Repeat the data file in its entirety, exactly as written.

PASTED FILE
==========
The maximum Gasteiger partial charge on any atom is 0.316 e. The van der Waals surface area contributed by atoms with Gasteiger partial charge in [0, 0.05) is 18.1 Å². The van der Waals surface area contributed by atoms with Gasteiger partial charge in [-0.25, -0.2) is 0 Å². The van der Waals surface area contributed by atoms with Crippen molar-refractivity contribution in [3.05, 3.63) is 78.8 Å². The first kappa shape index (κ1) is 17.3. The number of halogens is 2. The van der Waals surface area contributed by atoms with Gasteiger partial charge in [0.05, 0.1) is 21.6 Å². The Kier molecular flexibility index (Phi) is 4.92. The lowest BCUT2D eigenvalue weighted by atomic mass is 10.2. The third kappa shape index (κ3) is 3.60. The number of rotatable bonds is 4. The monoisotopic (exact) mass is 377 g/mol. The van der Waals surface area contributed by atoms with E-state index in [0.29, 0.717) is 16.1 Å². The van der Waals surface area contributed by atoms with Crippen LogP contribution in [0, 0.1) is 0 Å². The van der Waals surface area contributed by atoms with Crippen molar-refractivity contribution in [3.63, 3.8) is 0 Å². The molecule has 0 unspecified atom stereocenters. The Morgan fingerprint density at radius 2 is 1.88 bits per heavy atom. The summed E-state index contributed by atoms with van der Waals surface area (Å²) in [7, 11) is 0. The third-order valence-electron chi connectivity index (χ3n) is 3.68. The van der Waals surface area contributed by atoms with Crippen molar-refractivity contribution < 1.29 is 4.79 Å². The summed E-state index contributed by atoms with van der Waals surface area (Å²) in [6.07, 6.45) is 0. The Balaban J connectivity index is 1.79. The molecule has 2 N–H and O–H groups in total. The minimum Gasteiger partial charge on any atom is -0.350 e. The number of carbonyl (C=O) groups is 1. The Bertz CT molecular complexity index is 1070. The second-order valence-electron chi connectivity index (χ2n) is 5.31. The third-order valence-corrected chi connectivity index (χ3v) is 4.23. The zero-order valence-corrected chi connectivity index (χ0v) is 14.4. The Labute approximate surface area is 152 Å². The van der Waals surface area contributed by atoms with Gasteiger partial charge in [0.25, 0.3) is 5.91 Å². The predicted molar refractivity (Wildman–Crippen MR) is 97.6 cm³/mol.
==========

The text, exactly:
The maximum Gasteiger partial charge on any atom is 0.316 e. The van der Waals surface area contributed by atoms with Gasteiger partial charge in [0, 0.05) is 18.1 Å². The van der Waals surface area contributed by atoms with Gasteiger partial charge in [-0.25, -0.2) is 0 Å². The van der Waals surface area contributed by atoms with Crippen molar-refractivity contribution in [3.05, 3.63) is 78.8 Å². The first kappa shape index (κ1) is 17.3. The number of halogens is 2. The van der Waals surface area contributed by atoms with Gasteiger partial charge in [0.05, 0.1) is 21.6 Å². The Kier molecular flexibility index (Phi) is 4.92. The lowest BCUT2D eigenvalue weighted by atomic mass is 10.2. The third kappa shape index (κ3) is 3.60. The number of rotatable bonds is 4. The monoisotopic (exact) mass is 377 g/mol. The van der Waals surface area contributed by atoms with E-state index in [0.29, 0.717) is 16.1 Å². The van der Waals surface area contributed by atoms with Crippen LogP contribution in [0, 0.1) is 0 Å². The van der Waals surface area contributed by atoms with Crippen molar-refractivity contribution in [3.63, 3.8) is 0 Å². The molecule has 0 unspecified atom stereocenters. The Morgan fingerprint density at radius 2 is 1.88 bits per heavy atom. The summed E-state index contributed by atoms with van der Waals surface area (Å²) in [7, 11) is 0. The third-order valence-electron chi connectivity index (χ3n) is 3.68. The van der Waals surface area contributed by atoms with Crippen molar-refractivity contribution < 1.29 is 4.79 Å². The summed E-state index contributed by atoms with van der Waals surface area (Å²) in [6.07, 6.45) is 0. The Balaban J connectivity index is 1.79. The molecule has 2 N–H and O–H groups in total. The minimum Gasteiger partial charge on any atom is -0.350 e. The number of carbonyl (C=O) groups is 1. The Bertz CT molecular complexity index is 1070. The second-order valence-electron chi connectivity index (χ2n) is 5.31. The third-order valence-corrected chi connectivity index (χ3v) is 4.23. The zero-order valence-corrected chi connectivity index (χ0v) is 14.4. The Labute approximate surface area is 152 Å². The van der Waals surface area contributed by atoms with Gasteiger partial charge in [0.25, 0.3) is 5.91 Å². The predicted molar refractivity (Wildman–Crippen MR) is 97.6 cm³/mol.